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Update: We still love this poll and discussion about how much vacation time people took, but you may want to check out our most recent discussion of how many vacation days people used.
As 2009 draws to a close, inevitably many of you are preparing for vacation. As some of the weekend commenters noted, it is vitally important for one’s sanity that you take vacation regularly — but then, it’s often difficult if you’re particularly busy. (In fact, as we write this, a good friend has been up working for 36 hours straight — while on “vacation.”) So let’s talk about this. (Pictured: intense aruba sunset, originally uploaded to Flickr by atomicshark.)
First, a poll:
For our $.02, our goal has always been to use as much vacation time as possible, particularly since we’ve never worked in a job where vacation days “rolled over” or could be used in a subsequent year. Our preferred method of using as many vacation days as possible has been the 4-day weekend (or perhaps a 5-day weekend, such as around the 4th of July) — if you’re still there for some of the week, it seems a bit less like your vacation is disrupting the workflow.
This, unfortunately, means that many hard-to-get-to locales are left unexplored — after all, if you’re only taking a 5-day vacation you can’t very well visit a place that takes a day just to get to — but at least means that you’ve had a break from work, mentally. It also avoids the heartbreak of planning a 10-day trip to an exciting spot only to have work interfere and prevent you from going. (Hint to all those finishing school and planning a trip before you start work — this is one of the only times you’ll have to travel for two weeks or more without guilt, so use them wisely. Similarly, honeymoons tend to be respected by superiors.)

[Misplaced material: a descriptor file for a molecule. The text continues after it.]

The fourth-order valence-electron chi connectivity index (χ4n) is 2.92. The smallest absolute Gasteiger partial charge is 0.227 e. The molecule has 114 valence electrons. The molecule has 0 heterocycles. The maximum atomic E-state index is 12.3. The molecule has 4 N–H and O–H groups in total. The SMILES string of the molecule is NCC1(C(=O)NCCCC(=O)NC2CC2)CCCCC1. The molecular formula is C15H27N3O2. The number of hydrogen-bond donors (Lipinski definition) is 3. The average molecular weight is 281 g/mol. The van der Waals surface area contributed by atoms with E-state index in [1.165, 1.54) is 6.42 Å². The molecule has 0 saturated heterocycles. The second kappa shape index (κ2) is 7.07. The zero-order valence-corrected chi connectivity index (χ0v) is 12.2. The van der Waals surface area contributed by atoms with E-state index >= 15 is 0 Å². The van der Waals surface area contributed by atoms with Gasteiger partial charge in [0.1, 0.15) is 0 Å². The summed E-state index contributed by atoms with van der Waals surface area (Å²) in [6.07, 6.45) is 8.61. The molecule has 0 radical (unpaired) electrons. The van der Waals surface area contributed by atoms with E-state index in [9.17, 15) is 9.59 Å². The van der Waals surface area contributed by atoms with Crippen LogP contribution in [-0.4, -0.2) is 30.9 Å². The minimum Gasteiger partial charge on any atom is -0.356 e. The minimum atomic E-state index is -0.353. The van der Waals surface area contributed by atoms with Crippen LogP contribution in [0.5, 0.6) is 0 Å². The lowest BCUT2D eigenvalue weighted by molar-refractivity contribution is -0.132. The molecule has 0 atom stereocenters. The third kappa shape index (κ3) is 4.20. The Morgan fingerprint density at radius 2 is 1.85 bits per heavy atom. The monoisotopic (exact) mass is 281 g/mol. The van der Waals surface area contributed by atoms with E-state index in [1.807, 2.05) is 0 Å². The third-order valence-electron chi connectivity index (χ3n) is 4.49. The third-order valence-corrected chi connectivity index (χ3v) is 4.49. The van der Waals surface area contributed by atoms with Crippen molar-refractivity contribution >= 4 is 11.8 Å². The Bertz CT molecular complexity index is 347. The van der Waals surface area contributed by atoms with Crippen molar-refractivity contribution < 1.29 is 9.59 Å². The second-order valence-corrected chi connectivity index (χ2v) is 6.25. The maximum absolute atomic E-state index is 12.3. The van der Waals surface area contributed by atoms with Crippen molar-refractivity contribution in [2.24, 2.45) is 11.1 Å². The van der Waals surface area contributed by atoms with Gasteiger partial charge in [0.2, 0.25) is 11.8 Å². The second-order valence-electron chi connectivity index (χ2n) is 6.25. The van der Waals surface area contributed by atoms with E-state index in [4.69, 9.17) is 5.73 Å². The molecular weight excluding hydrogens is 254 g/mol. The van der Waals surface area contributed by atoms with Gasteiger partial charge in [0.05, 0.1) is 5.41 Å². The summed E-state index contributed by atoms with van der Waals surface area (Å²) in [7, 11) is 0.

Last-minute jaunts can be a great way to make use of unexpected slow times at the office, also — we like the website Jauntsetter for last-minute jaunts for NYCers; most airlines also have e-mails listing weekend sales.
Another trick we’ve used is to plan the entire year’s vacations at once — in December, for example. If you have some time over the next week or so, we highly recommend looking at the entire calendar for 2010 now — figure out when major events are (a wedding in Miami, the last day of finals, your child’s spring break) and try to plan a few days’ worth of padding on either side of the events — reserving the space for your vacation now.
Put reminders on your calendar far in advance so you’ll remember to buy the tickets and accommodations.
(Be warned: a lot of major holidays are on the weekend this year — July 4th is a Sunday, Christmas and New Year’s are on a Saturday — which inevitably will mean 2010 will be particularly hard to plan.)
Readers, what are your thoughts about vacations? What tricks have you developed to ensure you get yours?
Updated images via Stencil.
Plain text of the graphic:
Poll asks: How much of your vacation time for 2009 have you (or will you have) used by Dec. 31?
23% answered 100% used
17% answered “more than 75%”
17% answered “50-75%”
9% answered “about 50%”
13% answered “25%-50%”
18% answered “less than 25%”
(The poll is now closed; total votes were 817.)